- The Washington Times - Thursday, August 6, 2015

Undermining one of President Obama’s primary arguments for the nuclear deal with Iran, the head of the United Nations’ nuclear watchdog agency said Iran has refused to allow U.N. inspectors to interview scientists and military officers to investigate accusations that Tehran operated a covert nuclear weapons program.

Yukiya Amano, director general of the International Atomic Energy Agency, told The Wall Street Journal that Iran has refused for five years to allow to interview Mohsen Fakhrizadeh-Mahabadi, an Iranian military officer suspected of overseeing weapons development in Tehran until 2003. Mr. Amano said he believes the IAEA can complete its probe without access to Mr. Fakhrizadeh and other Iranian personnel.

“We don’t know yet,” Mr. Amano told the newspaper about the agency’s interview requests. “If someone who has a different name to Fakhrizadeh can clarify our issues, that is fine with us.”

The IAEA’s investigation of Iran’s suspected nuclear program at military sites is expected to be completed in December under terms of the nuclear accord reached by the U.S. and other world powers with Iran on July 14. That deal has a provision to lift sanctions against Tehran in return for curbing the Iranian nuclear program.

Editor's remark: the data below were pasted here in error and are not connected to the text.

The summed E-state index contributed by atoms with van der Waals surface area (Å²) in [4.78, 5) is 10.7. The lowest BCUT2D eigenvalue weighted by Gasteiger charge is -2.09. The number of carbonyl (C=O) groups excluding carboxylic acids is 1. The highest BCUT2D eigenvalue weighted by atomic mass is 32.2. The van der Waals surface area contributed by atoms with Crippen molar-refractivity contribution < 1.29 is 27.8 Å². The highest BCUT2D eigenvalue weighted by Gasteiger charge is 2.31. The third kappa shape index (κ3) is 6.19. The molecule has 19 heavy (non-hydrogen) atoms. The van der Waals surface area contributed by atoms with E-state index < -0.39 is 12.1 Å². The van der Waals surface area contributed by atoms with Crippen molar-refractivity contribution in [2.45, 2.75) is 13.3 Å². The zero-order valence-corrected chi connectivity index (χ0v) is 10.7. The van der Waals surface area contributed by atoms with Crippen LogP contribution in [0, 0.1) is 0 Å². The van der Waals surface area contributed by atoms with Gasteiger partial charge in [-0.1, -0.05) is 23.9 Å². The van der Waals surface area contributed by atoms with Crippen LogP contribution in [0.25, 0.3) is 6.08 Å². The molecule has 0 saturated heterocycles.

In a speech Wednesday, Mr. Obama said Congress and the public should support the deal in part because U.N. inspections will be thorough and permanent, whether or not Iran intends to cooperate.

“The bottom line is, if Iran cheats, we can catch them — and we will,” Mr. Obama said.

Congress will vote in September on resolutions to disapprove the nuclear deal.

Mr. Amano briefed lawmakers Wednesday in Washington in an effort to convince Congress that the IAEA will enforce the agreement and get to the bottom of Iran’s past military-nuclear activities. But many lawmakers left the closed-door briefing expressing concerns that Mr. Amano wouldn’t disclose the IAEA’s classified separate agreements with Tehran on Iran’s military sites and other aspects of its program.

“I would say most members left with greater concerns about the inspection regime than we came in with,” Senate Foreign Relations Committee Chairman Bob Corker, Tennessee Republican, told reporters. “It was not a reassuring meeting.”

Lawmakers have called on the Obama administration to make public the “secret side deals” between the IAEA and Iran.

Mr. Amano said it was his “legal obligation” to protect confidential information to ensure his agency’s independence.

“Imagine if a country provides me with confidential information and I do not honor that commitment,” Mr. Amano told reporters after the meeting. “No country will share information with me.”

• Dave Boyer can be reached at dboyer@washingtontimes.com.

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